How to Add Collaborators to Your OpenShift Online Pro Account

OpenShift Online recently made a new feature available to Pro accounts: Collaboration. Collaboration allows a Pro account user to provision cluster account access for other users, called collaborators. These collaborators have normal access to the same cluster as the Pro account (without any resource quotas or ability to create new projects) and thus can be granted permissions to work on projects owned by the Pro account.

Every Pro account has the ability to add up to 50 collaborators to their subscription. Collaborators are free cluster accounts provisioned by the Pro subscription owner. In addition, one collaborator account can be used for collaboration with multiple different Pro subscriptions (this is important to note for security reasons because, as we’ll discuss later in more detail, simply removing a collaborator from your subscription does not necessarily remove them from all cluster access).

Collaboration will greatly improve workflows for teams choosing to host their projects on OpenShift Online, as previously the only way to have multiple cluster accounts was to sign up for an additional Pro subscription for each account. Along with saving money, Collaboration also saves time by creating a simpler method for creating new accounts.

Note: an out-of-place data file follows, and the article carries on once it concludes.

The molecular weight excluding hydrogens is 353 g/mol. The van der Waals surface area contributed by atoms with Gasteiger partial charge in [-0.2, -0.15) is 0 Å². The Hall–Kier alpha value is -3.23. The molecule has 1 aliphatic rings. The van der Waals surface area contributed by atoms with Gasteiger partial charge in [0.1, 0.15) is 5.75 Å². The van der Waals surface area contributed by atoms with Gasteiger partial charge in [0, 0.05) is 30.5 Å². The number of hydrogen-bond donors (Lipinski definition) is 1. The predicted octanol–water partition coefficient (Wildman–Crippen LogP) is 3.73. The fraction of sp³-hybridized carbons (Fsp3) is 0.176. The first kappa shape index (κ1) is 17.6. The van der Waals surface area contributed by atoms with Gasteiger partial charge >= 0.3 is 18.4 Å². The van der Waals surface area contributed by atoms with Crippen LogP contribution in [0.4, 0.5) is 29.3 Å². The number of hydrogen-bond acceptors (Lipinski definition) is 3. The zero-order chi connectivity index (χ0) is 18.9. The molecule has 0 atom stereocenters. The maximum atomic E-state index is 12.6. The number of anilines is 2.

Adding Collaborators to Your Subscription

To get started, first you will need an OpenShift Online Pro account (if that wasn’t obvious already). From there, each user you wish to add as a collaborator will need to create a free account at developers.redhat.com.

Once your collaborator has confirmed their Red Hat Developers account, you can add them to your subscription. First, have the user sign into developers.redhat.com and click on their name in the upper-right corner to access their account details. Make note of the “Red Hat Login ID” on this page, as it is the username you will be required to enter in order to associate the Collaborator with your subscription.

Now sign in to manage.openshift.com and click on Manage Subscription under the cluster you wish to add them to.

Once you are in the subscription management console, click the new Manage link beside Collaborators, which will bring you to the collaborators page.

On the collaborator page, enter the Red Hat Login ID for the user in the username field and click Add collaborator

You should now see the user listed under your Collaborators, as well as the time that they were added and an option to remove them from your subscription.

Note that this does not automatically grant the user any access to your projects. Access will need to be granted manually by the project owner, most likely you, using OpenShift policy commands.

Granting Collaborators Project Access

Once a collaborator account has been provisioned on the cluster, they will have the ability to be given permissions to access any project on the cluster. They can also use the same account to collaborate under multiple different subscriptions.